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DeepGreenLawn
09-11-2008, 06:42 AM
OK, so what does a Christmas light bid form look like?

I got my own lawn care forms, but I have never seen one of these before...

Any help would be appreciated.

hotrod1965
09-11-2008, 10:28 AM
Well, I have quickbooks, so they look like a quickbooks estimate form.

DeepGreenLawn
09-11-2008, 10:37 AM
What I am saying is when you go to the customers house. What or how do you give them their estimate? Do you not have a form that you fill out and leave with them? I am looking at this a lot like I do with my lawn care company. With this I have a form that has a "survey" of their property. Type of lawn, weeds in the lawn, cutting height, watering... you get the idea. Then at the bottom has a spot for all the different services and a price for each that apply.

I figured with the lights sheet that it would be similar as having a spot for the different lights,

Ex: C9: Color: ______ Ft: _______ Price: _____

Then you do this for all the different sizes and kinds... then have a spot for your foilage, displays, clips, etc etc. I basically would design it so I could get another guy during the transition month to help sale. He would then have his sale pitch using the catalog and demos and then be able to just go down the list sort-of-speak and check everything off. That way nothing is missed, easy to tally up, etc.

I guess the clips and all could be on a seperate form for our purposes? The customer get the basic one that they have for their records so they know what lights they picked out and all. Maybe break the sections down to sections of the house... roof, front, windows, trees, lawn, driveway, etc etc. That way they know what they wanted where.

How does this sound?

hotrod1965
09-11-2008, 12:05 PM
I have a huge inventory list in quickbooks, I select what they want then put in the quantity, it calculates everything for me, then I print it out, or email it to them.
If they buy, I can deduct what they purchased from my inventory so I know how much of things I have left.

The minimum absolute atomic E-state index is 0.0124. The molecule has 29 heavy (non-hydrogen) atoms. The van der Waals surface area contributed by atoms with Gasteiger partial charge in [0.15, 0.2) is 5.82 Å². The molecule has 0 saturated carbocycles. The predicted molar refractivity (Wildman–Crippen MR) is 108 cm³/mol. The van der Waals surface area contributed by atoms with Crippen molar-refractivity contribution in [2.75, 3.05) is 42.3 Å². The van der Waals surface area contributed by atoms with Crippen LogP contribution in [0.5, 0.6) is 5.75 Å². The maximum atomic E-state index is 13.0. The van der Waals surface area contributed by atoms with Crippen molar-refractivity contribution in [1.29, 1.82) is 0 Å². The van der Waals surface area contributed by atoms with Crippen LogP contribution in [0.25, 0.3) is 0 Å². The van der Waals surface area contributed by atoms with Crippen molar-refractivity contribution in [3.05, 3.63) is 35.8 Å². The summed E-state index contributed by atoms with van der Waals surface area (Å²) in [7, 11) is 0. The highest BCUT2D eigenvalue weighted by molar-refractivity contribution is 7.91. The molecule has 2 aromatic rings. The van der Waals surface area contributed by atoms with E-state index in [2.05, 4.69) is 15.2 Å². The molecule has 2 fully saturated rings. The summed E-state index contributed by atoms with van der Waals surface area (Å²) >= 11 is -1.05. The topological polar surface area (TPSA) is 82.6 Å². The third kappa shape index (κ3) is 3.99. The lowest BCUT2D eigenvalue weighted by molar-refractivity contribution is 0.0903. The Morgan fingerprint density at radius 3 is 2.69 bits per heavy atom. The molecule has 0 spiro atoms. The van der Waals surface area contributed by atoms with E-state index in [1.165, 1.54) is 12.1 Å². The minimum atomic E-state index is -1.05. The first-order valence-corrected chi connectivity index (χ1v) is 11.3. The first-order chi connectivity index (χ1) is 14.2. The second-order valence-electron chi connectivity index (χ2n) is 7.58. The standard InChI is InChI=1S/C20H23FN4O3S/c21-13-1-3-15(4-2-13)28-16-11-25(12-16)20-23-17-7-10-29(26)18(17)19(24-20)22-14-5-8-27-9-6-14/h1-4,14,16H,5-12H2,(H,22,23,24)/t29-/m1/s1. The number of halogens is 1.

You really could use excel and make a estimate form. Not as easy to keep track of your finances that way though.

DeepGreenLawn
09-11-2008, 12:33 PM
That is a good point... I came up with one, I will PM it to you to see what you think...

DeepGreenLawn
09-11-2008, 12:35 PM
So you don't give the cutomer the estimate right then while at their house?

hotrod1965
09-11-2008, 01:24 PM
Not usually. I try not to sit around peoples homes calculating lights out.

If it's just a roof line, I tell them right on the spot.

DeepGreenLawn
09-11-2008, 01:34 PM
they don't mind the wait or you don't loose the customer for not giving them the price right then?

turf hokie
09-11-2008, 07:44 PM
I give them an estimate on the spot. I prefer to take a deposit at the time of the estimate, but I dont pressure. If they need to talk to their significant other then by all means do so. I will check back in a few days.

I am thinking about a laptop and printer in the car so as not to make math errors and to have a neater looking estimate.

I usually figure about 1 hour per estimate. When people spend a good amount of money I am willing to spend some time with them.

Appointments are booking already and our ad does not hit until next week. Hope everyone elses season starts of well too.

DeepGreenLawn
09-11-2008, 07:54 PM
Sounds like what I am wanting to do. I have a laptop or two laying around, I guess that would work, just need the printer. Can you adapt a normal printer to work in your car? Just need an adapter I guess for the outlet? I am pretty sure I have one already, just have to figure out what is wrong with my printer.